In a study of patients receiving prophylaxis for hemophilia A or B in the United States, nearly one-third of those treated with high adherence (defined as taking 75% or more of their prescribed infusions) reported that prophylaxis was The time-consuming nature of treatment is the most significant challenge of this regimen.seven, eight Among patients who received fewer infusions than prescribed, nearly 60% cited time commitment as the primary reason for missing infusions.

About Pfizer: Breakthroughs That Change Patients’ Lives

At Pfizer, we apply science and global resources to bring people treatments that extend and dramatically improve their lives. We work to set the standards for quality, safety and value in the discovery, development and manufacturing of healthcare products, including innovative medicines and vaccines. Pfizer colleagues work every day in developed and emerging markets to advance health, prevention, treatments and cures and challenge the most feared diseases of our time. As one of the world’s premier innovative biopharmaceutical companies, we have a responsibility to partner with health care providers, governments and local communities to support and expand access to reliable, affordable health care around the world. For more than 170 years, we’ve been working to make a difference for everyone who relies on us. We regularly publish information that may be important to investors on our website www.pfizer.com. Additionally, for more information, please visit us at www.pfizer.com and follow us on Twitter: @Pfizer and @Pfizer_NewsLinkedIn, YouTube and like on Facebook: Facebook.com/Pfizer.

Disclosure Statement: The information contained in this press release is as of December 11, 2023. Pfizer assumes no obligation to update the forward-looking statements contained in this press release as a result of new information or future events or developments.

This press release contains forward-looking information about marstacimab, an investigational anti-tissue factor pathway inhibitor, and Pfizer’s fidanacogene elaparvovec and giroctocogene fitelparvovec hemophilia programs, including their potential benefits and pending applications for marstacimab from the FDA and EMA. Uncertainties involving significant risks that could cause actual results to differ materially from those expressed or implied by such statements. Risks and uncertainties include, but are not limited to, the uncertainties inherent in research and development, including the ability to meet anticipated clinical endpoints, clinical trial commencement and/or completion dates, regulatory submission dates, regulatory approval dates and/or launch dates and new the possibility of unfavorable clinical data and further analysis of existing clinical data; whether or when the inhibitor queue for the BASIS trial will be successful; the risk that clinical trial data will be interpreted and evaluated differently by regulatory authorities; whether regulatory authorities will respond to our are satisfied with the design and results of the clinical studies; if and when applications for marstacimab, fidanacogene elaparvovec, or giroctocogene fitelparvovec may be filed with regulatory authorities in specific jurisdictions; if and when pending marstacimab applications at the FDA and EMA may be approved, and Whether and when regulatory authorities can approve any other applications that may be pending or submitted for marstacimab, fidanacogene elaparvovec or giroctocogene fitelparvovec will depend on a number of factors, including a determination that the product’s benefits outweigh its benefits. Know the risks, determine the efficacy of the product, and whether marstacimab, fidanacogene elaparvovec, and giroctocogene fitelparvovec will be commercially successful if approved; actions made by regulatory agencies that affect labeling, manufacturing processes, safety, and/or other actions that may affect marstacimab, fidanacogene elaparvovec, and giroctocogene fitelparvovec and giroctocogene fitelparvovec’s availability or commercial potential; uncertainty about the impact of COVID-19 on our business, operations and financial performance; and competitive developments.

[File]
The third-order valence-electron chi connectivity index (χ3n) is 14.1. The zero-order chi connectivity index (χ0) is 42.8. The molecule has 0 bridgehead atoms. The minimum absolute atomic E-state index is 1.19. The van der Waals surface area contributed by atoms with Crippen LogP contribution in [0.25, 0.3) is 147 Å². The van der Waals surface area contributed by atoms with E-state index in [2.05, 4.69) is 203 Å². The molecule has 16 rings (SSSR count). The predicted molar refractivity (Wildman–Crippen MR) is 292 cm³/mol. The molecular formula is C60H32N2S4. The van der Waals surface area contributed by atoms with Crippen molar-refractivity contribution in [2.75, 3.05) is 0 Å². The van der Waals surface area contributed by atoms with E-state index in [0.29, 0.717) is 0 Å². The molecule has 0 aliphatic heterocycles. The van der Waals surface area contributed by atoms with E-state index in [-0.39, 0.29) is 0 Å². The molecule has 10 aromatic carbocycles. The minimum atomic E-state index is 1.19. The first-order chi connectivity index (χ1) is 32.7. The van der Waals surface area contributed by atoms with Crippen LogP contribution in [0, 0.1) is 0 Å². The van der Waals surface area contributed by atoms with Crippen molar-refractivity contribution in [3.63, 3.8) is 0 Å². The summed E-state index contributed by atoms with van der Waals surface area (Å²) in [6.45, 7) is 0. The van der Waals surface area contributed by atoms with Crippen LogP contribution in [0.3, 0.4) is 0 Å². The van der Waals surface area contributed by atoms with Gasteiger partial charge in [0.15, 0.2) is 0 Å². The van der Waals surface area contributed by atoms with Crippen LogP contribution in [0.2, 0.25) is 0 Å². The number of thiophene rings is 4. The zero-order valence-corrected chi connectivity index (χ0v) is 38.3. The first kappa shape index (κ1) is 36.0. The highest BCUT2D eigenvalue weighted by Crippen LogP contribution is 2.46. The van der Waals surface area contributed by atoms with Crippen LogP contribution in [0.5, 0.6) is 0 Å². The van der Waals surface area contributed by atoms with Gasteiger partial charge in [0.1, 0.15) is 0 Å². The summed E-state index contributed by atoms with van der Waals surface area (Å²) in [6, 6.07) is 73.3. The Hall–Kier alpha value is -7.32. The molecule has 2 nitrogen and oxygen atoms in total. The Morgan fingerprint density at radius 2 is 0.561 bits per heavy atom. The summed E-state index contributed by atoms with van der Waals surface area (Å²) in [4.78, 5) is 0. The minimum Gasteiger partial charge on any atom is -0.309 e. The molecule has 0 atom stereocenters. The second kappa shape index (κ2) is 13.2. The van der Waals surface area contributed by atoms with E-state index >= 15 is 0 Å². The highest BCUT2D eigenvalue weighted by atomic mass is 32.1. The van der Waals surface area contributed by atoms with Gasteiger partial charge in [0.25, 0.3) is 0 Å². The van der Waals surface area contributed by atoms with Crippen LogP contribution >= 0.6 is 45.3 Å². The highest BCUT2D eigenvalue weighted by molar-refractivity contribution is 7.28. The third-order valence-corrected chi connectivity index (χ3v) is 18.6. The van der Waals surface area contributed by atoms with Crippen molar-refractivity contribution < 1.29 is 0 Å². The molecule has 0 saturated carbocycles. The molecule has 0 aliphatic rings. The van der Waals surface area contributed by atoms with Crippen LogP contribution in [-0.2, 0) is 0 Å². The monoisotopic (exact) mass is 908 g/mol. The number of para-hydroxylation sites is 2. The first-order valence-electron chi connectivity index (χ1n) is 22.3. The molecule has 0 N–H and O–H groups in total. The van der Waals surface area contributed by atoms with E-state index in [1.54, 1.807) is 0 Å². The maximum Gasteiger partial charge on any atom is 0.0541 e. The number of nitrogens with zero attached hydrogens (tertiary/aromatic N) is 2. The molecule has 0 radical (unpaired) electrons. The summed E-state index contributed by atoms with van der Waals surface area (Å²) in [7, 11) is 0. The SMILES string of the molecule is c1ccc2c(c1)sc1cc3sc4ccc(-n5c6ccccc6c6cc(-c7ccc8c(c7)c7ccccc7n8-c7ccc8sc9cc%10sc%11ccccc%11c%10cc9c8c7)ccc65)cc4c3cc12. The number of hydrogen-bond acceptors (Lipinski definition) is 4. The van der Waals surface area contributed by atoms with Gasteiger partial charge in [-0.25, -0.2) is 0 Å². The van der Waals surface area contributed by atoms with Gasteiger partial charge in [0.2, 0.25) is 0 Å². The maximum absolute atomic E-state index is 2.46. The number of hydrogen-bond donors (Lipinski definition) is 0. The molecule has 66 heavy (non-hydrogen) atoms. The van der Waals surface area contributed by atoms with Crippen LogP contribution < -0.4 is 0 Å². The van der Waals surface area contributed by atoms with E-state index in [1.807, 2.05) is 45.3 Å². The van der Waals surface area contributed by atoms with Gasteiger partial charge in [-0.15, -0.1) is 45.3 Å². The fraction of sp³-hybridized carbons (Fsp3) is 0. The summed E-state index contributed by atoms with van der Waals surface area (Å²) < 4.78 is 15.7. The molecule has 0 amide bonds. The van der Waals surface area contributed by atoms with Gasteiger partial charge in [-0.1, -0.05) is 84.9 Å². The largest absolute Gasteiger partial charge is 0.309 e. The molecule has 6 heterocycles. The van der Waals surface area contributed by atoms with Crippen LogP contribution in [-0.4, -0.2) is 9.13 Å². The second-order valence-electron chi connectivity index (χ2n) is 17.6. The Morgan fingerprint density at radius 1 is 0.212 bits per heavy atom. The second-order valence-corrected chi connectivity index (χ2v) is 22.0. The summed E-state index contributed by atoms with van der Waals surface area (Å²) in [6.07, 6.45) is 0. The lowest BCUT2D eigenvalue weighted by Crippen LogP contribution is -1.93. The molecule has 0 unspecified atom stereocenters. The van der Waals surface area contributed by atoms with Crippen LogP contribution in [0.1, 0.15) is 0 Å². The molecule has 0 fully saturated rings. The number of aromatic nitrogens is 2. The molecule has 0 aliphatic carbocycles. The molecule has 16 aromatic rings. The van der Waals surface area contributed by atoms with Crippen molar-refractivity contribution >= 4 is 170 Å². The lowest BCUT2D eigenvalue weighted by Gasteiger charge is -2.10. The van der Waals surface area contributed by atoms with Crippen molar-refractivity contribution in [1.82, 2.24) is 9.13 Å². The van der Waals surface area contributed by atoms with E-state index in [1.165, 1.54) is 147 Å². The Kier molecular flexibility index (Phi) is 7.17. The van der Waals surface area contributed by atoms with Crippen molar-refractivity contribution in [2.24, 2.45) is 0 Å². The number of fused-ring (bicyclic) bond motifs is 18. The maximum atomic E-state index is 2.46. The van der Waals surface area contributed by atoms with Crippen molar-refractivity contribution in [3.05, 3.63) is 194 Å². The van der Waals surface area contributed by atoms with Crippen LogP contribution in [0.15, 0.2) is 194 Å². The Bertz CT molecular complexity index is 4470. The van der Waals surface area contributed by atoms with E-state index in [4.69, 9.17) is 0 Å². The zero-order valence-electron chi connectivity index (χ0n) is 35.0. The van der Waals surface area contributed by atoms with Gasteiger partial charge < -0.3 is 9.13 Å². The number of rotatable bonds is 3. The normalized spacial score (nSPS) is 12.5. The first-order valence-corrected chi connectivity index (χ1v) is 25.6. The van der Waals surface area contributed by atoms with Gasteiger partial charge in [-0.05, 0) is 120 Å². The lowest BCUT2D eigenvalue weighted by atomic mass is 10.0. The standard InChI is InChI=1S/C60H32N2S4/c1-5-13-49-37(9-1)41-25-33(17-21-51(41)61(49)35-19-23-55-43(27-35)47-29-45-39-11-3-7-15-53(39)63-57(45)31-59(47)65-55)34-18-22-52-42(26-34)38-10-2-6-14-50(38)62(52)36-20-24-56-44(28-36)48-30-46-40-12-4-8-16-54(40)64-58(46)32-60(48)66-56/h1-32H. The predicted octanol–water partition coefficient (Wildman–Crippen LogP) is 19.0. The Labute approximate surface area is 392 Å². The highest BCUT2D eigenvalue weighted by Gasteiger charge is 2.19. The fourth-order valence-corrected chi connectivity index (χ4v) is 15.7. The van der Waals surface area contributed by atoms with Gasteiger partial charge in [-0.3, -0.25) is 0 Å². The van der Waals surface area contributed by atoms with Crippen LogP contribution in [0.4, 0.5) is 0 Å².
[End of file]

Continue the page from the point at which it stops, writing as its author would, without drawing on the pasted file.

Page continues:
For a further description of risks and uncertainties, see Pfizer’s Annual Report on Form 10-K for the fiscal year ended December 31, 2022 and its subsequent reports on Form 10-Q, including the headings “Risk Factors” and “Risk Factors” part. “Forward-Looking Information and Factors That Could Affect Future Results,” and subsequent reports on Form 8-K, all of which have been filed with the Securities and Exchange Commission and are available at: www.sec.gov and www.pfizer.com.

I Franchini M, Manucci PM. The past, present and future of hemophilia: a narrative review. Orphanet J Rare Dis 7, 24 (2012). https://doi.org/10.1186/1750-1172-7-24.
two, Srivastava A, Santagostino E, Dougall A, et al. WFH Guidelines for the Management of Hemophilia, 3rd ed.; 2020. Hemophilia, 26(S6), 1158. https://doi.org/10.1111/hae.14046.
three, Centers for Disease Control and Prevention. hemophilia. Last reviewed: April 2023. https://www.cdc.gov/ncbddd/hemophilia/.
No. 4 Weyand AC, Pipeline SW. New treatments for hemophilia. Blood 2019;133(5):389398. doi: https://doi.org/10.1182/blood-2018-08-872291.
v Centers for Disease Control and Prevention. Inhibitors and hemophilia. Last reviewed: April 2023. https://www.cdc.gov/ncbddd/hemophilia/inhibitors.html.
six Peyvandi F, Garagiola I, Seregni S. The future of clotting factor replacement therapy. J Throm Haemost. 2013;11(Suppl 1):8498.
seven Thornburg CD, Duncan NA. Treatment compliance in hemophilia. Patients prefer compliance. 2017;11:1677-1686
eight Hacker MR, Geraghty S, Manco-Johnson M. Barriers to compliance with preventive treatment in hemophilia. Hemophilia 2001;7(4):392-6.